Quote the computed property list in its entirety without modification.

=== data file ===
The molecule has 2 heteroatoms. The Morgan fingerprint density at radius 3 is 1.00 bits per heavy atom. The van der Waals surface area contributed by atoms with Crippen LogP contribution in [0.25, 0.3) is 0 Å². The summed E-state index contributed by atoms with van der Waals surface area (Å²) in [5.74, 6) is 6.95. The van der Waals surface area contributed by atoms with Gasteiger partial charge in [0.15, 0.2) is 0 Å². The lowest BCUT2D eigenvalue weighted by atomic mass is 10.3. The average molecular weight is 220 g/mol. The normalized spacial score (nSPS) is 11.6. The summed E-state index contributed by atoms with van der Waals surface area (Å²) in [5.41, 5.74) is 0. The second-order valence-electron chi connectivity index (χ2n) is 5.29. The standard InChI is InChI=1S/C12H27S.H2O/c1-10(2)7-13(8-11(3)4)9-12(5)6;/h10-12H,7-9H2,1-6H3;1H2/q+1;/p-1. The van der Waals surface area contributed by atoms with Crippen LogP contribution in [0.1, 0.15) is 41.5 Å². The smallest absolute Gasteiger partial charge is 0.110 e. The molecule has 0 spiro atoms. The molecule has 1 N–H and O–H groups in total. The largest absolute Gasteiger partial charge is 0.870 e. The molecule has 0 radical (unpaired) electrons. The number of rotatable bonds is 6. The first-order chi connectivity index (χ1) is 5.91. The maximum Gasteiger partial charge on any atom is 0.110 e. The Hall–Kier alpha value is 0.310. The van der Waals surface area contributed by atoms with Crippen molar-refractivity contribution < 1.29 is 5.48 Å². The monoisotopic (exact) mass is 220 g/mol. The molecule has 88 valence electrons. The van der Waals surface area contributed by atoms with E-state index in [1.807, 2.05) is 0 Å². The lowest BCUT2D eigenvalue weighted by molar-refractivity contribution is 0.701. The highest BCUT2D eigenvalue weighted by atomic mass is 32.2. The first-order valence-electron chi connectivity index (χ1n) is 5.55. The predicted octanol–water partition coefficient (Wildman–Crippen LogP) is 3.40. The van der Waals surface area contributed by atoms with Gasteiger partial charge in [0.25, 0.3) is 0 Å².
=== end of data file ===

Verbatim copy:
The molecule has 2 heteroatoms. The Morgan fingerprint density at radius 3 is 1.00 bits per heavy atom. The van der Waals surface area contributed by atoms with Crippen LogP contribution in [0.25, 0.3) is 0 Å². The summed E-state index contributed by atoms with van der Waals surface area (Å²) in [5.74, 6) is 6.95. The van der Waals surface area contributed by atoms with Gasteiger partial charge in [0.15, 0.2) is 0 Å². The lowest BCUT2D eigenvalue weighted by atomic mass is 10.3. The average molecular weight is 220 g/mol. The normalized spacial score (nSPS) is 11.6. The summed E-state index contributed by atoms with van der Waals surface area (Å²) in [5.41, 5.74) is 0. The second-order valence-electron chi connectivity index (χ2n) is 5.29. The standard InChI is InChI=1S/C12H27S.H2O/c1-10(2)7-13(8-11(3)4)9-12(5)6;/h10-12H,7-9H2,1-6H3;1H2/q+1;/p-1. The van der Waals surface area contributed by atoms with Crippen LogP contribution in [0.1, 0.15) is 41.5 Å². The smallest absolute Gasteiger partial charge is 0.110 e. The molecule has 0 spiro atoms. The molecule has 1 N–H and O–H groups in total. The largest absolute Gasteiger partial charge is 0.870 e. The molecule has 0 radical (unpaired) electrons. The number of rotatable bonds is 6. The first-order chi connectivity index (χ1) is 5.91. The maximum Gasteiger partial charge on any atom is 0.110 e. The Hall–Kier alpha value is 0.310. The van der Waals surface area contributed by atoms with Crippen molar-refractivity contribution < 1.29 is 5.48 Å². The monoisotopic (exact) mass is 220 g/mol. The molecule has 88 valence electrons. The van der Waals surface area contributed by atoms with E-state index in [1.807, 2.05) is 0 Å². The lowest BCUT2D eigenvalue weighted by molar-refractivity contribution is 0.701. The highest BCUT2D eigenvalue weighted by atomic mass is 32.2. The first-order valence-electron chi connectivity index (χ1n) is 5.55. The predicted octanol–water partition coefficient (Wildman–Crippen LogP) is 3.40. The van der Waals surface area contributed by atoms with Gasteiger partial charge in [0.25, 0.3) is 0 Å².